Tag Archives: methods

Should methods be declared on T or *T

This post is a continuation of a suggestion I made on twitter a few days ago.

In Go, for any type T, there exists a type *T which is the result of an expression that takes the address of a variable of type T1. For example:

type T struct { a int; b bool }
var t T    // t's type is T
var p = &t // p's type is *T

These two types, T and *T are distinct, but *T is not substitutable for T2.

You can declare a method on any type that you own; that is, a type that you declare in your package3. Thus it follows that you can declare methods on both the type you declare, T, and its corresponding derived pointer type, *T. Another way to talk about this is to say methods on a type are declared to take a copy of their receiver’s value, or a pointer to their receiver’s value 4. So the question becomes, which is the most appropriate form to use?

Obviously if your method mutates its receiver, it should be declared on *T. However, if the method does not mutate its receiver, is it safe to declare it on T instead5?

It turns out that the cases where it is safe to do so are very limited. For example, it is well known that you should not copy a sync.Mutex value as that breaks the invariants of the mutex. As mutexes control access to other things, they are frequently wrapped up in a struct with the value they control:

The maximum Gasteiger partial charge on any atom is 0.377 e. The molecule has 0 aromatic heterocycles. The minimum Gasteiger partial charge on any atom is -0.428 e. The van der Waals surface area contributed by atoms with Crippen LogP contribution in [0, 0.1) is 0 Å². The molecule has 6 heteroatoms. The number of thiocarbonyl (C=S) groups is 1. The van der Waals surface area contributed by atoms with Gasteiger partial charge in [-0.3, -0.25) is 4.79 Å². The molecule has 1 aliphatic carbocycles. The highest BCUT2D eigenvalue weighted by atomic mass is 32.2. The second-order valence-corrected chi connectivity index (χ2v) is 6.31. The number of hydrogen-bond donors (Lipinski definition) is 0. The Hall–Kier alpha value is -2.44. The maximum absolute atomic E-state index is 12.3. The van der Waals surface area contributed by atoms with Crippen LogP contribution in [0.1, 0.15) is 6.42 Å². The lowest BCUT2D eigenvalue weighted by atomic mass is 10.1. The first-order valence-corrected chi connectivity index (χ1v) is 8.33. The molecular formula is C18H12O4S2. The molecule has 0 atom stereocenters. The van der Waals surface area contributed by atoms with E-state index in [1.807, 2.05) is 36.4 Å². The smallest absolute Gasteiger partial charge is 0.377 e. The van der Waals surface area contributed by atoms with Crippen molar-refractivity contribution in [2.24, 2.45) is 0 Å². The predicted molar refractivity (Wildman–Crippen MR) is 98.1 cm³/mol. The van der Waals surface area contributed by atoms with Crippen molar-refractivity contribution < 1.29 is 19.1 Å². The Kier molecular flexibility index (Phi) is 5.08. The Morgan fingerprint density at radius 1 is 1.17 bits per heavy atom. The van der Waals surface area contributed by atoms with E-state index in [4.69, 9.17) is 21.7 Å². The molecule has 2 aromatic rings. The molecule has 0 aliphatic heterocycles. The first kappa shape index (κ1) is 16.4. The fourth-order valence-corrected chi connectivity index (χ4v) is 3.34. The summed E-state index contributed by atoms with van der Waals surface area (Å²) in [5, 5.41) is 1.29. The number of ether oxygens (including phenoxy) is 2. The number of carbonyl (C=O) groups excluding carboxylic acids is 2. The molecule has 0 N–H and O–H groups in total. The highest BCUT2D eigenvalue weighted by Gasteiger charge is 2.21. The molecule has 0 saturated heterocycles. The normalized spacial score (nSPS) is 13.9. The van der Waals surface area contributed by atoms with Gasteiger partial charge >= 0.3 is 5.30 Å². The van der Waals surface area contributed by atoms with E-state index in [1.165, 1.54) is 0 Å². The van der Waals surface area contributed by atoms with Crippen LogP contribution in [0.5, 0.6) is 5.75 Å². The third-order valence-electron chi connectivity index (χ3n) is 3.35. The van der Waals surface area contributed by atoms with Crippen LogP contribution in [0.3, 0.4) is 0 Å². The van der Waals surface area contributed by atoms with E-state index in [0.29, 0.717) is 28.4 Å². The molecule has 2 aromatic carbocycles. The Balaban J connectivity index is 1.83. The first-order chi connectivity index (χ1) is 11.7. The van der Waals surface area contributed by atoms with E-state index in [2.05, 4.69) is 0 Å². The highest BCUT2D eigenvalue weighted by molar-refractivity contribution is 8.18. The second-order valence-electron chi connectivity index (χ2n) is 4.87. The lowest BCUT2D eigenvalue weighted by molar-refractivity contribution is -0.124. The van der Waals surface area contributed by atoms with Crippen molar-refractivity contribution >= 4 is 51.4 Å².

package counter

type Val struct {
        mu  sync.Mutex
        val int

func (v *Val) Get() int {
        defer v.mu.Unlock()
        return v.val

func (v *Val) Add(n int) {
        defer v.mu.Unlock()
        v.val += n

Most Go programmers know that it is a mistake to forget to declare the Get or Add methods on the pointer receiver *Val. However any type that embeds a Val to utilise its zero value, must also only declare methods on its pointer receiver otherwise it may inadvertently copy the contents of its embedded type’s values.

type Stats struct {
        a, b, c counter.Val

func (s Stats) Sum() int {
        return s.a.Get() + s.b.Get() + s.c.Get() // whoops

A similar pitfall can occur with types that maintain slices of values, and of course there is the possibility for an unintended data race.

In short, I think that you should prefer declaring methods on *T unless you have a strong reason to do otherwise.

  1. We say T but that is just a place holder for a type that you declare.
  2. This rule is recursive, taking the address of a variable of type *T returns a result of type **T.
  3. This is why nobody can declare methods on primitive types like int.
  4. Methods in Go are just syntactic sugar for a function which passes the receiver as the first formal parameter.
  5. If the method does not mutate its receiver, does it need to be a method?